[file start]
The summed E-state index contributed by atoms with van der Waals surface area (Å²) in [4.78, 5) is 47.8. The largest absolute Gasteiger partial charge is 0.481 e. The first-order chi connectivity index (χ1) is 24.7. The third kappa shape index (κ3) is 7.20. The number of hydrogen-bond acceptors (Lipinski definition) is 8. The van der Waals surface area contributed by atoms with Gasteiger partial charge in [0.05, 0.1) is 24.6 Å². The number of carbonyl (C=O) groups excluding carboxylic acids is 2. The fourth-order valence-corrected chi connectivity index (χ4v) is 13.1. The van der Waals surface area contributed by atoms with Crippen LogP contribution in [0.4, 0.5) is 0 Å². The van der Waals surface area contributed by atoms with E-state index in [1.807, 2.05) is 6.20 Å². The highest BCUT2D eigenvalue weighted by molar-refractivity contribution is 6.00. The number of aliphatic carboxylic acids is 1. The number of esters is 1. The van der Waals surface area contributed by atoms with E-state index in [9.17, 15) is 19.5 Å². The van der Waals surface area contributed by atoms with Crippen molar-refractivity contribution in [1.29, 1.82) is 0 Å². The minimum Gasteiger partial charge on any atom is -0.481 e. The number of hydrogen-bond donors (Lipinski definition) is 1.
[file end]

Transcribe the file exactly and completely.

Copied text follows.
The summed E-state index contributed by atoms with van der Waals surface area (Å²) in [4.78, 5) is 47.8. The largest absolute Gasteiger partial charge is 0.481 e. The first-order chi connectivity index (χ1) is 24.7. The third kappa shape index (κ3) is 7.20. The number of hydrogen-bond acceptors (Lipinski definition) is 8. The van der Waals surface area contributed by atoms with Gasteiger partial charge in [0.05, 0.1) is 24.6 Å². The number of carbonyl (C=O) groups excluding carboxylic acids is 2. The fourth-order valence-corrected chi connectivity index (χ4v) is 13.1. The van der Waals surface area contributed by atoms with Crippen LogP contribution in [0.4, 0.5) is 0 Å². The van der Waals surface area contributed by atoms with E-state index in [1.807, 2.05) is 6.20 Å². The highest BCUT2D eigenvalue weighted by molar-refractivity contribution is 6.00. The number of aliphatic carboxylic acids is 1. The number of esters is 1. The van der Waals surface area contributed by atoms with E-state index in [9.17, 15) is 19.5 Å². The van der Waals surface area contributed by atoms with Crippen molar-refractivity contribution in [1.29, 1.82) is 0 Å². The minimum Gasteiger partial charge on any atom is -0.481 e. The number of hydrogen-bond donors (Lipinski definition) is 1.